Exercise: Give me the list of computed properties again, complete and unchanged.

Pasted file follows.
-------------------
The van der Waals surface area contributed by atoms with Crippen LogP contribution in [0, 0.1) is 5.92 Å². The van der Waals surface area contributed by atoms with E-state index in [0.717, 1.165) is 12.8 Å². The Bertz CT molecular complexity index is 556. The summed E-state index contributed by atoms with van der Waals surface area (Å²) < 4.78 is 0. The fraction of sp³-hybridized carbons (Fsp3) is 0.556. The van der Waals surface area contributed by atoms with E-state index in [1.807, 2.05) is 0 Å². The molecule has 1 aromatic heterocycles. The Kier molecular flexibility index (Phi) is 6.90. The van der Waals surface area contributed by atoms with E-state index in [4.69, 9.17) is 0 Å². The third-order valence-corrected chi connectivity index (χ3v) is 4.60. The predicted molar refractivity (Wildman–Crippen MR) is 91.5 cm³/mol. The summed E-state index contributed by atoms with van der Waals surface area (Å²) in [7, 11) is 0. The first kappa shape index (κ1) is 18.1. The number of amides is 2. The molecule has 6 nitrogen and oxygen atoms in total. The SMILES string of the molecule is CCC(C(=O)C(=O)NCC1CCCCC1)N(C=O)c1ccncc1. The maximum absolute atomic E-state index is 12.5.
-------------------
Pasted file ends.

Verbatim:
The van der Waals surface area contributed by atoms with Crippen LogP contribution in [0, 0.1) is 5.92 Å². The van der Waals surface area contributed by atoms with E-state index in [0.717, 1.165) is 12.8 Å². The Bertz CT molecular complexity index is 556. The summed E-state index contributed by atoms with van der Waals surface area (Å²) < 4.78 is 0. The fraction of sp³-hybridized carbons (Fsp3) is 0.556. The van der Waals surface area contributed by atoms with E-state index in [1.807, 2.05) is 0 Å². The molecule has 1 aromatic heterocycles. The Kier molecular flexibility index (Phi) is 6.90. The van der Waals surface area contributed by atoms with E-state index in [4.69, 9.17) is 0 Å². The third-order valence-corrected chi connectivity index (χ3v) is 4.60. The predicted molar refractivity (Wildman–Crippen MR) is 91.5 cm³/mol. The summed E-state index contributed by atoms with van der Waals surface area (Å²) in [7, 11) is 0. The first kappa shape index (κ1) is 18.1. The number of amides is 2. The molecule has 6 nitrogen and oxygen atoms in total. The SMILES string of the molecule is CCC(C(=O)C(=O)NCC1CCCCC1)N(C=O)c1ccncc1. The maximum absolute atomic E-state index is 12.5.